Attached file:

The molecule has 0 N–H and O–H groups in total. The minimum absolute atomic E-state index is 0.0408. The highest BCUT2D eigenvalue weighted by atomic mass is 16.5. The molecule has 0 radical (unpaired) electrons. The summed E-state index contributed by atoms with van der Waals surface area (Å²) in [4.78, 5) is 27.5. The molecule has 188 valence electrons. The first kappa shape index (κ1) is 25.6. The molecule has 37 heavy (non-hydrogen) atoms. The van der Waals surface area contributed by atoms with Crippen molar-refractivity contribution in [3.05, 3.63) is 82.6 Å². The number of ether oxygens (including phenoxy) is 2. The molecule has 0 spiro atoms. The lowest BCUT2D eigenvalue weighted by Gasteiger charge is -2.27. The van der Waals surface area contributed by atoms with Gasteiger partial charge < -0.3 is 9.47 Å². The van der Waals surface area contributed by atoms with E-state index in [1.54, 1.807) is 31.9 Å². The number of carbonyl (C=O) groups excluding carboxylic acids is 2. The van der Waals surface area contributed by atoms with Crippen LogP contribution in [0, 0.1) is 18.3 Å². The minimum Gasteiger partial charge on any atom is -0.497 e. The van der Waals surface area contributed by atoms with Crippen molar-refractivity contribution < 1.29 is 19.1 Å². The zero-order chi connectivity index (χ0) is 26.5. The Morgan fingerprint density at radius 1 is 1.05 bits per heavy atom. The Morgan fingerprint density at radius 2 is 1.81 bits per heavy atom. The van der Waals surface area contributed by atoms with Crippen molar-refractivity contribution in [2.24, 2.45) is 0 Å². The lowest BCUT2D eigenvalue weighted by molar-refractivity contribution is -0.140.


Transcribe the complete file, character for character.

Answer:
The molecule has 0 N–H and O–H groups in total. The minimum absolute atomic E-state index is 0.0408. The highest BCUT2D eigenvalue weighted by atomic mass is 16.5. The molecule has 0 radical (unpaired) electrons. The summed E-state index contributed by atoms with van der Waals surface area (Å²) in [4.78, 5) is 27.5. The molecule has 188 valence electrons. The first kappa shape index (κ1) is 25.6. The molecule has 37 heavy (non-hydrogen) atoms. The van der Waals surface area contributed by atoms with Crippen molar-refractivity contribution in [3.05, 3.63) is 82.6 Å². The number of ether oxygens (including phenoxy) is 2. The molecule has 0 spiro atoms. The lowest BCUT2D eigenvalue weighted by Gasteiger charge is -2.27. The van der Waals surface area contributed by atoms with Gasteiger partial charge < -0.3 is 9.47 Å². The van der Waals surface area contributed by atoms with E-state index in [1.54, 1.807) is 31.9 Å². The number of carbonyl (C=O) groups excluding carboxylic acids is 2. The van der Waals surface area contributed by atoms with Crippen LogP contribution in [0, 0.1) is 18.3 Å². The minimum Gasteiger partial charge on any atom is -0.497 e. The van der Waals surface area contributed by atoms with Crippen molar-refractivity contribution < 1.29 is 19.1 Å². The zero-order chi connectivity index (χ0) is 26.5. The Morgan fingerprint density at radius 1 is 1.05 bits per heavy atom. The Morgan fingerprint density at radius 2 is 1.81 bits per heavy atom. The van der Waals surface area contributed by atoms with Crippen molar-refractivity contribution in [2.24, 2.45) is 0 Å². The lowest BCUT2D eigenvalue weighted by molar-refractivity contribution is -0.140.